Most people are completely devastated when their children are diagnosed, or in disbelief, they go through the motions of why her/him, why us. Why can't my child be normal, but I had fought since she was one for a diagnosis of autism. I had already come to terms with it. Already prepared myself for the future, i understood that I was never going to get those "firsts" that other families have, well not at the right time anyhow. I'd grieved for her "normalness" way before she was diagnosed so when she was, I cried with relief not loss, finally these "professionals" could see what I saw!
You see it's so much harder to "see" autism in girls,
Mainly because they are social, but let me tell you it's all a mask, she copies and mimicks and creates a model for herself from others to get by socially and in turn that masks her symptoms of autism. Let's face it, who here hears the word autism and automatically thinks of the child that hums in the corner under a chair whilst banging their head, or thinks of the genius child who can name every dinosaur possible, or divide 862/364 within three seconds?
That's why it's more difficult for girls to obtain a diagnosis, they get left under the radar. The statistics of males diagnosed with autism are 1:4 and for females it's 1:19 so that's significantly lower. In fact research suggests that the ratio could be equal if there were more research and training on girls and autism.
Still now Polly hasn't quite grasped the correct social behaviours that should be used. One minute she could playing really nicely and the next bang, she's snatched a toy and ran away, or she's bitten someone on the arm, or she's bashed them over the head with it. Naughty? Bad behaviour? Or something different? For those people who have open minds, they will see that she was playing nicely for a while, she was coping. Masking her symptoms and interacting nicely, it all becomes to much for her, she is exhausted of "pretending" to be someone she isn't and so she lashes out. I'm not in any way excusing this behaviour. It's wrong and she's taught that it's wrong, but for Her consequences do not mean anything.She isn't in our world she has her own world, she doesn't have anything of importance to take away to teach her a lesson. And in any case if we did do this, her behaviour the next day in the same situation would be the same. Because it's not punishment she needs, it's not rewards for good behaviour (although they do help sometimes)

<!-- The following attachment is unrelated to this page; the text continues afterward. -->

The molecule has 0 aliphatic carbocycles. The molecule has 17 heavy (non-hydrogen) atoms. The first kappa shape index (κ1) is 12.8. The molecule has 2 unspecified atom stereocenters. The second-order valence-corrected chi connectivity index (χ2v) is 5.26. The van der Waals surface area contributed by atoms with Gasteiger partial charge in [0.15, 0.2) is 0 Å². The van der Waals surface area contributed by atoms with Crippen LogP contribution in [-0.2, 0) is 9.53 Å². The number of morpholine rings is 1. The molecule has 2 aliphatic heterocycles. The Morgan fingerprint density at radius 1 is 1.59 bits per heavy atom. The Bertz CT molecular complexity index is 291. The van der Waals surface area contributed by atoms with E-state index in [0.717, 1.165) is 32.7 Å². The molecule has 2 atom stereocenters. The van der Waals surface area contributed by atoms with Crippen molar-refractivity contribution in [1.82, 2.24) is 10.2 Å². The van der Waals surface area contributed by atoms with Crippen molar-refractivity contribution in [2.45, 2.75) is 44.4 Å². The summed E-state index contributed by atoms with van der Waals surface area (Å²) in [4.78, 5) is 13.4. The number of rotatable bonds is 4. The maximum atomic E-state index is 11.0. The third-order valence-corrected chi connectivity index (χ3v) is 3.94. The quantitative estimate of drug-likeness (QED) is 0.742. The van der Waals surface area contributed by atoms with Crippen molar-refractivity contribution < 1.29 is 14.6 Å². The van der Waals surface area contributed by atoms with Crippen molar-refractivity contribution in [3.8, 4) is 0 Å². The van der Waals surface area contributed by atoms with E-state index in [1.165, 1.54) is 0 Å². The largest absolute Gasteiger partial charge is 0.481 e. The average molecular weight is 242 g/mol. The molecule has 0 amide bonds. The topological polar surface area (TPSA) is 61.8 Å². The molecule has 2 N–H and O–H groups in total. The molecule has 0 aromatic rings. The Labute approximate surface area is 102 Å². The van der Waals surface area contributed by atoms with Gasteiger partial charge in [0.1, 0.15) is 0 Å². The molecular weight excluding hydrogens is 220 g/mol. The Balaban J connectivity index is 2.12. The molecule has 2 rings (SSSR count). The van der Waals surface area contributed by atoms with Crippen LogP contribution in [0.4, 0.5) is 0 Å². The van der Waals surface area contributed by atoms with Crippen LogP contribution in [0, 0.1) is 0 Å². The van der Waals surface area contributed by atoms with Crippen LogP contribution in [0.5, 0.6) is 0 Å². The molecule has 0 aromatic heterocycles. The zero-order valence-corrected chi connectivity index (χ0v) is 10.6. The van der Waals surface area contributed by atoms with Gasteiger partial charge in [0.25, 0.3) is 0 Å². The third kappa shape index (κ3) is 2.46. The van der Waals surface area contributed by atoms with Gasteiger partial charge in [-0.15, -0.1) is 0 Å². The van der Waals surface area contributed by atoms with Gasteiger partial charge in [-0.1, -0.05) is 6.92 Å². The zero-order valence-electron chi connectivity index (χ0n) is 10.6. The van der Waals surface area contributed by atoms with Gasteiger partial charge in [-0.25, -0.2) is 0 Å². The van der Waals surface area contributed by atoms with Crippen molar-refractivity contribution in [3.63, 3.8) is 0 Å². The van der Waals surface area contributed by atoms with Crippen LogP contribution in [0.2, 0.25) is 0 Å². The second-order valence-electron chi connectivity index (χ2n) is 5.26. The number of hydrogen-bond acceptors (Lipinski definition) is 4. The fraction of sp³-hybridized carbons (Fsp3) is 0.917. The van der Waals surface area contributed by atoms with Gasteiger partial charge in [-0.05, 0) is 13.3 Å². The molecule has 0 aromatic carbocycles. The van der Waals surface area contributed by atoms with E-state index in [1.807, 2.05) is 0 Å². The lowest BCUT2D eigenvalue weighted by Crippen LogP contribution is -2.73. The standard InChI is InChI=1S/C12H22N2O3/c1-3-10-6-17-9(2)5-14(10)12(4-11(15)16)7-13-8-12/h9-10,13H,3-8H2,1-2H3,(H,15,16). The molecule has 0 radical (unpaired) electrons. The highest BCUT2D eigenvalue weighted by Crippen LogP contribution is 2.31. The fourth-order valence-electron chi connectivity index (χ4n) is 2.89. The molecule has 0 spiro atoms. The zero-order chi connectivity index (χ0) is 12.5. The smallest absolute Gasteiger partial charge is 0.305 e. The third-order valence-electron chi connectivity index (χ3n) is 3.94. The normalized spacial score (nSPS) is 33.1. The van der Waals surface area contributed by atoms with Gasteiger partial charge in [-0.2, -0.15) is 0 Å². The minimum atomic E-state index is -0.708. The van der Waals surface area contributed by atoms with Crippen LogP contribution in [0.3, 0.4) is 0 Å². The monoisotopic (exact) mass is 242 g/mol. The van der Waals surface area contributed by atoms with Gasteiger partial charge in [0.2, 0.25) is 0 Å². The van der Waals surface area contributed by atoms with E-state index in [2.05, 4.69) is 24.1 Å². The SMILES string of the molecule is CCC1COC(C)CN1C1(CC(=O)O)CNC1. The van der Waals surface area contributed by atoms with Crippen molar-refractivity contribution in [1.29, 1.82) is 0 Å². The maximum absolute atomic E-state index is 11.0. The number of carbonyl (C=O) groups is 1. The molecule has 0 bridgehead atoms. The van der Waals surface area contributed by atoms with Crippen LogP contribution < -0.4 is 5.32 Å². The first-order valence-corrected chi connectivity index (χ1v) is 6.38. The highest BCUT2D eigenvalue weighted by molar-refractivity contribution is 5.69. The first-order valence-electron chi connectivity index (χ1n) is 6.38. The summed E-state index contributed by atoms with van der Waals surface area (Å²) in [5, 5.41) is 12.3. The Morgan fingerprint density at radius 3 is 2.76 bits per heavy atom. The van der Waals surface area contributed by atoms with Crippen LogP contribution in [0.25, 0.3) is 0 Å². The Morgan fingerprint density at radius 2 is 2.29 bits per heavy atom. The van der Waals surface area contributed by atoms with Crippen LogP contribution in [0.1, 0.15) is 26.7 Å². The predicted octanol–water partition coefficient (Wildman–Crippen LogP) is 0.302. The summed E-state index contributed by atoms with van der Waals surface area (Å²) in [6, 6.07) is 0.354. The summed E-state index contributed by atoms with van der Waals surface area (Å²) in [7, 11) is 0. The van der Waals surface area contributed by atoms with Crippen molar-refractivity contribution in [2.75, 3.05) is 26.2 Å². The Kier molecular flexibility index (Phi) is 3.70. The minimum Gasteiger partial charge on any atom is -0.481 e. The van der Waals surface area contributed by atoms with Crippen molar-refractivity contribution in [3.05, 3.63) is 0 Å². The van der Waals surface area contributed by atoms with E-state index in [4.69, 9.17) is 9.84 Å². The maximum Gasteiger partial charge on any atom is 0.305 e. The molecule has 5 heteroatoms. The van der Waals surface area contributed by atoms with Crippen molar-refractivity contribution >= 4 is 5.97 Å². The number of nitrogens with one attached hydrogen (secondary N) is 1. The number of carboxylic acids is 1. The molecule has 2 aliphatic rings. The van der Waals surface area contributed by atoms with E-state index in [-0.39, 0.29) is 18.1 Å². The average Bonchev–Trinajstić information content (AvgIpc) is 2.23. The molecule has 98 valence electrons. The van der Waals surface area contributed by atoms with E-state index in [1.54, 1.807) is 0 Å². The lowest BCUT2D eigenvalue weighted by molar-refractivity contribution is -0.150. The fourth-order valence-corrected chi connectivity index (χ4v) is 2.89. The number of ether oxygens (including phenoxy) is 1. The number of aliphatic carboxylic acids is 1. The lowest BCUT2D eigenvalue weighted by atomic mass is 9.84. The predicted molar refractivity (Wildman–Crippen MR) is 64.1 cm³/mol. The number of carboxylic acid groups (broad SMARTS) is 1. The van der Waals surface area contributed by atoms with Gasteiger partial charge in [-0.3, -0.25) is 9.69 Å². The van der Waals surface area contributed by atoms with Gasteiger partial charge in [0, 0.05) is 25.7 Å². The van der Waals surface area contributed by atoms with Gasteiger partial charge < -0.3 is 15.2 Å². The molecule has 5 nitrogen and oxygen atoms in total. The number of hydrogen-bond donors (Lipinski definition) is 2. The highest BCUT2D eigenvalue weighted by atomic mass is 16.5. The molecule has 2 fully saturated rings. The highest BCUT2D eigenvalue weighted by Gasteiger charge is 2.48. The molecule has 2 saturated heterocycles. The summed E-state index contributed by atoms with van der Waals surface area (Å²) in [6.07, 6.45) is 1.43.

It's understanding and prevention that's the key. And she's teaching me this ....
She has always been a live wire, never stops, is a whizz around the house and would rather play with my belongings than toys, she is very far behind her years and this has only become more apparent since her little sister "moo ma" has gotten older and started playing, she's teaching polly It's great! Imagine a 3 1/2 year old as a teacher for a 6.5 year old. Mentally they are the same age.
She has communication difficulties relating to her autism, and this also affects the way she plays, she can't communicate with her peers effectively and so everyone gets frustrated, she doesn't understand games, and her Imagination relating to playing games is very limited. However she does use her imagination but in a completely different way, she "pretends" to be a teacher (this is her fave) or which ever other professional comes into her life. She watches them intently, their mannerisms, what they say, how they speak and what they do. And she memorises this and then acts it out all day every day! And children don't want to be bossed about by the "new" teacher or doctor they want to run around playing chase, IT, or football. She can do this but not well, for instance if she was playing chase she would become too rough and end up pushing another child over, the same with IT. She's very heavy handed and likes the feedback the pushing sensation gives her. So we need to teach her that she can get that feedback from another source but not to do it on other people.
It's really hard trying to help her understand these things because of her communication and understanding difficulties. She really struggles. I'm hoping as she gets older that her friends can understand her the way we do and she can get on ok in school And grow up with some real good friends. That's my one wish for My little polly pocket 💗💗